Large Elephant Seal bull up at the beginning of the breeding season.

The first female Elephant Seal to haul out on KEP.

One of the first Elephant Seal pups seen this season. Photo to Richard Johnson.

The skuas also returned. Four were seen at St Andrews Bay on the 9th and the first were back here at KEP on the 13th.

To mark the end of the quieter winter period, Krissi organised an Oscar ceremony where awards were made, amongst others, in the unlikely categories of: base member that looks most like a film star, won by Steve who does look remarkably like Charles Bronson; and best dressed woman on base, won by Jamie for his memorable appearance as a stewardess.

Other spring arrivals have been the first of the Museum summer staff, Asty Taylor and Christine Kraayvanger. Asty has twice been a BAS field assistant at Husvik in the past.

Less welcome signs of spring have been increased risk of sunburn as the ozone hole stretched over the island. Daily maps sent through from BAS Cambridge predict the extent of the hole so we can note when the ozone is thin above us and take added precautions. Also the first Wood Bittercress seedlings, an invasive plant species we are trying to eradicate, are sprouting as the snow melts on the Point.
Chris Sites, an engineer from the University of California Science Department (UCSD), arrived and will spend a couple of weeks here installing the satellite dish in the dome that was built during the winter. He will wire the dish up to the seismological equipment UCSD have on the Point, later in the summer the base communications will be routed through the same dish, giving us access to a 24hr open link and the ability to use the web.

Various folks have got out and about, as well as the trip for five on “HMS Dumbarton Castle”, Sarah Clarke, Jenn Keys and Tim and Pauline Carr had four days on the Barff Peninsula based at Sorling Valley Hut. Their trip coincided with the big thaw and some very strong winds, gusting to 70 miles per hour. Tim and Pauline were camping in the old historic post hut, below the main hut, and found they had to nail it up to prevent bits being blown off, and reinforce one of the structural supports. Despite the bad weather the group enjoyed day trips to Hound Bay where they saw the first elephant seal pup, Ocean Harbour, and when the weather improved on the last day, a spot of sunbathing at the face of the Nordenskjold glacier where they saw a Chinstrap Penguin. Another Chinstrap came up on the beach outside the main base building at KEP for a night.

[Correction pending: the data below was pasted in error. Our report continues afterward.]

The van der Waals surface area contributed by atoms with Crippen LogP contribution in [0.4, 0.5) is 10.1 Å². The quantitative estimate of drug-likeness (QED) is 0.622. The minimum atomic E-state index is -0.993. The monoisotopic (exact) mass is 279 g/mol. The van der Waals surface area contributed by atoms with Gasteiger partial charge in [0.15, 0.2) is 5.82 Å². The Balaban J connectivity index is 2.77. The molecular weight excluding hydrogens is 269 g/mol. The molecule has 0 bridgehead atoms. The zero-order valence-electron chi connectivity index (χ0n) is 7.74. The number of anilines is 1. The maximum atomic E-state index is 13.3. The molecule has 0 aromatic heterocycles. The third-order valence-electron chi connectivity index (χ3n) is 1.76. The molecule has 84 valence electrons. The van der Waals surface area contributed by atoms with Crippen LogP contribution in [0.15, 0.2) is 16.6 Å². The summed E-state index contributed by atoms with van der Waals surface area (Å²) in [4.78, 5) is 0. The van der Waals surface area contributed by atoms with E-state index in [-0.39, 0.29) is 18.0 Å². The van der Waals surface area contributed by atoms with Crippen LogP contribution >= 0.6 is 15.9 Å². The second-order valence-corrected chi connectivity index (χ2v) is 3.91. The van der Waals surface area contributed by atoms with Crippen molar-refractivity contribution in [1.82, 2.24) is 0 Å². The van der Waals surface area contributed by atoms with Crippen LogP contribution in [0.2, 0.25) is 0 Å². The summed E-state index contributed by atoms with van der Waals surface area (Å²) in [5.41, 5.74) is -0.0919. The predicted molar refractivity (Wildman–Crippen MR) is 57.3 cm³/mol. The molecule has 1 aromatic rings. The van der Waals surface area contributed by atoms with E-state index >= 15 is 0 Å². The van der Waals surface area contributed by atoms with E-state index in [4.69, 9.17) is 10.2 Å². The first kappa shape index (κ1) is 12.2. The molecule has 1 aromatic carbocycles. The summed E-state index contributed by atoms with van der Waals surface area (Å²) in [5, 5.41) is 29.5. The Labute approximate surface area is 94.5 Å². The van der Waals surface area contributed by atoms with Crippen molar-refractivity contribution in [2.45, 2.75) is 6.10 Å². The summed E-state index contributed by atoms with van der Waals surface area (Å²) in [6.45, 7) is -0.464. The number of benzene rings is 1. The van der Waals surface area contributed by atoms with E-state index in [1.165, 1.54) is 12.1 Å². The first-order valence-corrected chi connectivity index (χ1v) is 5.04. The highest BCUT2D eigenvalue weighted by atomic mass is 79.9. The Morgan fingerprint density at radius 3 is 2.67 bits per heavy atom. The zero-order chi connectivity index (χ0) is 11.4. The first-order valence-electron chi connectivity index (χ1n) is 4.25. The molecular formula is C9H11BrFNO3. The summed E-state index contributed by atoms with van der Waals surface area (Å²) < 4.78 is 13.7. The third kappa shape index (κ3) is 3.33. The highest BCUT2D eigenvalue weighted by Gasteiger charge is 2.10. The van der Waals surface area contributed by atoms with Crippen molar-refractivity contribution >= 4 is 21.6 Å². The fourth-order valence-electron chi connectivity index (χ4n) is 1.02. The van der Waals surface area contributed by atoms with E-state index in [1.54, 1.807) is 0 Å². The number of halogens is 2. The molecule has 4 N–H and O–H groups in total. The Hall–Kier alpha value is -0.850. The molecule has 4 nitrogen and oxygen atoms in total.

Pat Lurcock, Richard Johnson and Will Reid went to Sorling immediately afterwards, and also had day trips to Ocean Harbour and Hound Bay. The snow was rotten by this stage due to continued warm winds, and the two on snowshoes found it hard going, on both trips the journey was not helped by flat light where you can not see the contours ahead on the snow, but the wildlife and historic artifacts including the very intact wreck of the “Bayard”, an iron hulled three-masted sailing ship, and a steam engine at Ocean Harbour made the trek well worth it.

A Weddell Seal hauled out at KEP on the 5th, sending everyone scuttling for their cameras.

We were sorry not to see the American Research ship “Nathaniel B Palmer”. She was expected to call in for a days R and R after a winter research period in the Weddell Sea but was caught in a storm on her way north, which delayed her, so we had the frustration of talking to her on the VHF radio as she sailed by, but not seeing her.

 
A Weddell Seal hauled out on the Point.

Last mention will go to the four brave RIC lads who decided to go skinny-dipping at the end of their patrol. Well I don’t suppose swimming trunks were an obvious thing to pack for a trip to South Georgia

Our brave lads of the RIC go skinny dipping.

 

1972 BAS Midwinter Party at KEP

John Kilroy recently submitted this image of the 1972 BAS midwinter party at KEP. If any other readers have interesting images they would wish to submit for publication please send us a message using the Contact Details form here.